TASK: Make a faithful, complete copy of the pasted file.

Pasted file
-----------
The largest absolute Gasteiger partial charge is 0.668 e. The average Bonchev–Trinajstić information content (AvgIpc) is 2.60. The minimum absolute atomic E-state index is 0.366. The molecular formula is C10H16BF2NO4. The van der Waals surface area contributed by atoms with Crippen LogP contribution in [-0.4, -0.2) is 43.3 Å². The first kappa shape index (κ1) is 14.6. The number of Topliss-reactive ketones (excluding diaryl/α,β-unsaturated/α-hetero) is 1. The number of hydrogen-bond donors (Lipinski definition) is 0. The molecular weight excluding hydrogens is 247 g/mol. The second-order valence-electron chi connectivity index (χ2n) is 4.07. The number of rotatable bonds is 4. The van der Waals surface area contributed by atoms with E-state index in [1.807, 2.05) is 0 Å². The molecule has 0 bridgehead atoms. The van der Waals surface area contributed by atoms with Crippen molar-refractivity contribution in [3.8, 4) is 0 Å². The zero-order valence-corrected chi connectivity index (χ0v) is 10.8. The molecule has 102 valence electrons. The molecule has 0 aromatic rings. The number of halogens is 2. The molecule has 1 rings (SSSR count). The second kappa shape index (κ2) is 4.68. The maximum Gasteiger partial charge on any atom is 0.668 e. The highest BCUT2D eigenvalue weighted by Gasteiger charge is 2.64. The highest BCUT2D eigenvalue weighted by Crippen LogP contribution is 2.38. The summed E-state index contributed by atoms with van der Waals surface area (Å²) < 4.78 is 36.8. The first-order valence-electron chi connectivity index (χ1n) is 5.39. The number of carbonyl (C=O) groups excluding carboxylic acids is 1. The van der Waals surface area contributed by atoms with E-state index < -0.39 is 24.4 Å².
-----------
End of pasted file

The largest absolute Gasteiger partial charge is 0.668 e. The average Bonchev–Trinajstić information content (AvgIpc) is 2.60. The minimum absolute atomic E-state index is 0.366. The molecular formula is C10H16BF2NO4. The van der Waals surface area contributed by atoms with Crippen LogP contribution in [-0.4, -0.2) is 43.3 Å². The first kappa shape index (κ1) is 14.6. The number of Topliss-reactive ketones (excluding diaryl/α,β-unsaturated/α-hetero) is 1. The number of hydrogen-bond donors (Lipinski definition) is 0. The molecular weight excluding hydrogens is 247 g/mol. The second-order valence-electron chi connectivity index (χ2n) is 4.07. The number of rotatable bonds is 4. The van der Waals surface area contributed by atoms with E-state index in [1.807, 2.05) is 0 Å². The molecule has 0 bridgehead atoms. The van der Waals surface area contributed by atoms with Crippen molar-refractivity contribution in [3.8, 4) is 0 Å². The zero-order valence-corrected chi connectivity index (χ0v) is 10.8. The molecule has 102 valence electrons. The molecule has 0 aromatic rings. The number of halogens is 2. The molecule has 1 rings (SSSR count). The second kappa shape index (κ2) is 4.68. The maximum Gasteiger partial charge on any atom is 0.668 e. The highest BCUT2D eigenvalue weighted by Gasteiger charge is 2.64. The highest BCUT2D eigenvalue weighted by Crippen LogP contribution is 2.38. The summed E-state index contributed by atoms with van der Waals surface area (Å²) < 4.78 is 36.8. The first-order valence-electron chi connectivity index (χ1n) is 5.39. The number of carbonyl (C=O) groups excluding carboxylic acids is 1. The van der Waals surface area contributed by atoms with E-state index < -0.39 is 24.4 Å².